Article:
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Poll: Across Demographics, More than Half of Voters Say U.S. Deficit Problem Demands Immediate Action

By Craig Bannister | August 12, 2019 | 5:37pm EDT
(Getty Images/Mark Wilson)

Slightly more than half of registered voters say that the U.S. can’t afford to wait any longer to address its deficit problem, results of a new Hill-HarrisX poll reveal.

In a survey of 1,001 respondents conducted August 3-4, 2019 and weighted to reflect a nationally-representative sample of registered voters, 52% said the nation’s deficit problem requires immediate attention.

At least 50% of respondents called the deficit problem is a top priority, regardless of sex or party affiliation, the survey found. Self-identified Independents were the most likely to say the deficit is a top priority (58%), compared to 50% of Democrats and 51% of Republicans.

“Is the U.S. deficit a problem that needs to be dealt with immediately, or are there other priorities that the government should deal with first?”

Deficit Should be Dealt with Immediately:

  • Total: 52%
  • Male: 55%
  • Female: 50%
  • Dems: 50%
  • GOP: 51%
  • Indep: 58%

On Monday, the U.S. Treasury Department released a statement disclosing that, through the first ten months of fiscal year 2019, the federal government ran a deficit of $866,812,000,000, CNSNews.com reports:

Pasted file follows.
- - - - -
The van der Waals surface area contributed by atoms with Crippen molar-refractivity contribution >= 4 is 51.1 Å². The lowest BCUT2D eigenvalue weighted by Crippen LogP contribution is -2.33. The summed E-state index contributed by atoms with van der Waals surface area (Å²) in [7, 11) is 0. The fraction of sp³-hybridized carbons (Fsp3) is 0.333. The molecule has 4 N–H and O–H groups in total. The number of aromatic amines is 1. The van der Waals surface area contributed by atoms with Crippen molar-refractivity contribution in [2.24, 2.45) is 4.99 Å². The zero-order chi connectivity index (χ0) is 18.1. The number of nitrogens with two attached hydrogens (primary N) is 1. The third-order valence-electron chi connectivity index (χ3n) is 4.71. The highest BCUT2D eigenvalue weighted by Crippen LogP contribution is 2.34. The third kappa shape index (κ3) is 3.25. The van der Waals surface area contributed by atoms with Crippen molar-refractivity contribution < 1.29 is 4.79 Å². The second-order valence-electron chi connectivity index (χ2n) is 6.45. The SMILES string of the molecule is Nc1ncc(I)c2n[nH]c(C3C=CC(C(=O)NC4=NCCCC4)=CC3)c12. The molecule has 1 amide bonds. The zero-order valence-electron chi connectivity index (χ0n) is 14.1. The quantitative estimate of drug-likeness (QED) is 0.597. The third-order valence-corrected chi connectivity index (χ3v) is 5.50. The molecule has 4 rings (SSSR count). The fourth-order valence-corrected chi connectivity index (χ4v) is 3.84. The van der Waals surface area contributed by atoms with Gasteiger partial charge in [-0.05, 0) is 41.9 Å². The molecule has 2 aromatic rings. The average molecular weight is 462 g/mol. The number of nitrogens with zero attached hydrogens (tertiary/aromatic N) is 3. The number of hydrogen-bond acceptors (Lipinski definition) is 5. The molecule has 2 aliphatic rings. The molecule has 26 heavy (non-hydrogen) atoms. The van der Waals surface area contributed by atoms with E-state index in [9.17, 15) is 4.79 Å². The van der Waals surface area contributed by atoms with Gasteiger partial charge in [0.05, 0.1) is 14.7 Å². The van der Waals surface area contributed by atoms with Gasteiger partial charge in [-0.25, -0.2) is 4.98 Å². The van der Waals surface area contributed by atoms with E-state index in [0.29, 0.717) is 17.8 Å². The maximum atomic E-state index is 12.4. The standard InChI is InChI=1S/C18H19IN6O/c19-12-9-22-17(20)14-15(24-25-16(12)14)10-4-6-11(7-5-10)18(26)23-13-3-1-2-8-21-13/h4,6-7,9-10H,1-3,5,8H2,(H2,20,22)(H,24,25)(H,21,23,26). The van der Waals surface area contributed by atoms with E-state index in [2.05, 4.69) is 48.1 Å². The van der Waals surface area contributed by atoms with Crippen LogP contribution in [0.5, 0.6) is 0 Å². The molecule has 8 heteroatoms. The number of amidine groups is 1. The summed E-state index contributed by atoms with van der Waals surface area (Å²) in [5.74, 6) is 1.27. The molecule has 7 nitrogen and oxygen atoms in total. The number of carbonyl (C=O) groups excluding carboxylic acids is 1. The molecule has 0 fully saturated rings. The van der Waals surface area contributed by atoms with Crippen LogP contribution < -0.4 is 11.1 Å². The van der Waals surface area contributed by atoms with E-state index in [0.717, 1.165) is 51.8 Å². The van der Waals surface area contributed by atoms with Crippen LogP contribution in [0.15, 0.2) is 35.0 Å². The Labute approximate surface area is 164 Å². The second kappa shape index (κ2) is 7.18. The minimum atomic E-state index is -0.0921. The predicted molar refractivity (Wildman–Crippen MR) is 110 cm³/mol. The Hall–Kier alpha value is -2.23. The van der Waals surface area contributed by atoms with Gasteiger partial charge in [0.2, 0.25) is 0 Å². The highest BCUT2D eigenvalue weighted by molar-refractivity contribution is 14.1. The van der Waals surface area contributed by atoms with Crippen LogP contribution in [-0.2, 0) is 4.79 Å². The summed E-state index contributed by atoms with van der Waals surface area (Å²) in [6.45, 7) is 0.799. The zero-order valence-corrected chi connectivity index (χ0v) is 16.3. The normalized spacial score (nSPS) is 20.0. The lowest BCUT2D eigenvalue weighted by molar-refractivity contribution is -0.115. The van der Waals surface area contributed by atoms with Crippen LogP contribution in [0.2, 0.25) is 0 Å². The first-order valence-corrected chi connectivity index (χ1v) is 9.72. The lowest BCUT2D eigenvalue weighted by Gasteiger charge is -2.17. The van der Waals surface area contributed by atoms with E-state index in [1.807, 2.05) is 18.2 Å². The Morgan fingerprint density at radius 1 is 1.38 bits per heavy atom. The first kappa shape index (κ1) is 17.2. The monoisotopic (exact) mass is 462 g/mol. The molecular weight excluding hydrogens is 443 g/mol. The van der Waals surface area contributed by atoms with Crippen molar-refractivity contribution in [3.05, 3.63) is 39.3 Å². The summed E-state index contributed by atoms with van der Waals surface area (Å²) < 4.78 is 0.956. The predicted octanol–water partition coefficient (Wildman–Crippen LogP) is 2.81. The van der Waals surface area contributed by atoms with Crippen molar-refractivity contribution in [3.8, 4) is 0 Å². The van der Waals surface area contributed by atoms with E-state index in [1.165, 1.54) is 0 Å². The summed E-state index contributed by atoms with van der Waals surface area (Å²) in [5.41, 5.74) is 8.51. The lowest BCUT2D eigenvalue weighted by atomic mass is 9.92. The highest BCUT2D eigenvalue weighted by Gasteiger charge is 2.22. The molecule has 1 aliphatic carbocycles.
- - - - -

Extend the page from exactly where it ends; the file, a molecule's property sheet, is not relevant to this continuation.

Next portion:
“The federal government spent a record $3,727,014,000,000 in the first ten months of fiscal 2019 (October through July), according to the Monthly Treasury Statement released today.

“While spending that record $3,727,014,000,000, the government ran a deficit of $866,812,000,000.

“Before this year, the most that the federal government had ever spent in the first ten months of a fiscal year was in fiscal 2009, when the Treasury spent $3,576,745,930,000 (in constant June 2019 dollars, adjusted using the Bureau of Labor Statistics inflation calculator).”

The Hill-HarrisX poll was conducted a week after President Donald Trump signed into law a new budget deal that threatens to increase the national debt by $2 trillion, The Hill reports:

“The new budget deal increases government spending by $320 billion and lifts the nation’s borrowing limit through July 2021.

“However, leading up to the bill’s passage, some conservatives expressed concern over the measure, which is projected to add nearly $2 trillion to the national debt over the next decade.”

Results of the Hill-HarrisX survey have a sampling margin of error of plus or minus 3.1 percentage points.

 

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